Promoting the classic Thoroughbred
Fundamental changes in how racehorses are bred and trained could not only improve their soundness and longevity but might go a long way toward solving many of racing’s long-term problems.
Fundamental changes in how racehorses are bred and trained could not only improve their soundness and longevity but also go a long way toward solving many of racing’s long-term problems.
What does the future hold for the Thoroughbred? Many have asked this question, though usually not from the broad perspectives offered by the principles of population biology, which I have employed throughout this series. Population biology teaches us to consider not only results from modern genetic studies but the selective conditions by which athletic horses are being identified.
Looking at the high number of “repeats” in many modern Thoroughbred pedigrees, some experts have predicted a kind of genetic implosion due to inbreeding, for it is a known fact that inbreeding “doubles up” not only on assets such as speed but on weaknesses like chronic unsoundness. Recent genetic studies have proven an exceptionally high degree of inbreeding among Thoroughbreds, and many Thoroughbred enthusiasts now fear that sound horses may become so rare that a flat-track racer’s whole “career” may consist of only one or two outings---in great contrast to times past, when a horse of average durability would log 25 to 40 career starts, and an outstanding one might have more than 100.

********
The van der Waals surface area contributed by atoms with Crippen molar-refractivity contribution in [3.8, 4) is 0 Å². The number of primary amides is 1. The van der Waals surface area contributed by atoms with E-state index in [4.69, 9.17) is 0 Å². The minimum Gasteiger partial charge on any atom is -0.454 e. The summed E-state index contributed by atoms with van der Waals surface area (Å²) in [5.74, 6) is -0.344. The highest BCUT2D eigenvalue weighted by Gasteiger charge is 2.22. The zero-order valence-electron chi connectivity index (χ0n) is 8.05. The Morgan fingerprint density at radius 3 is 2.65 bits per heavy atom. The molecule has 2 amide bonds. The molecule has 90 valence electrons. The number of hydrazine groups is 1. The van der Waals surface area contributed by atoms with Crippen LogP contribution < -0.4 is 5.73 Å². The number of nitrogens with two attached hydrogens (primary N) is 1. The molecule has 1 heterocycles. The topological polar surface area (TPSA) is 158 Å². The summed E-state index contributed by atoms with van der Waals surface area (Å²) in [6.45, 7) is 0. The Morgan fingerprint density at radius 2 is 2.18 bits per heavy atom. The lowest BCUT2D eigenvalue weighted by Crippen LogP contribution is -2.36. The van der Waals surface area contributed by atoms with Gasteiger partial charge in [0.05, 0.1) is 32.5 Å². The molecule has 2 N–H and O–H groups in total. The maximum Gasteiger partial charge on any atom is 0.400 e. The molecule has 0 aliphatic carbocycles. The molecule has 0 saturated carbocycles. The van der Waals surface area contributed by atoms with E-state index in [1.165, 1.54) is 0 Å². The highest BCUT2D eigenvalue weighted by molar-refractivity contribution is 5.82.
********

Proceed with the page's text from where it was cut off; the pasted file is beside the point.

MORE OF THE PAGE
In the last several installments, we have analyzed the Thoroughbred family by family, first highlighting horses that descend from the foundation sires Matchem and Herod; such horses rarely make an appearance in upper-echelon flat-track racing today. Then we turned to the descendants of the foundation sire Eclipse, whose name turns out to be prophetic---for his descendants have indeed “eclipsed” all others.
The Eclipse family is so large that, to get a handle on it, it is necessary to break it down into sub-families---horses descending from Eclipse through the 19th century stallions Bonnie Scotland, Vedette, Touchstone and Birdcatcher. Finally, the Birdcatcher family itself consists of horses descended from Isinglass 1890 and Teddy 1913 (covered in the last installment) and the Phalaris family (covered in this one). Phalaris 1913 merits title coverage because no horse at any time now or in the past has so completely dominated the breed in all the ways that matter: winner’s circle appearances, money earned, and the production of stakes winners.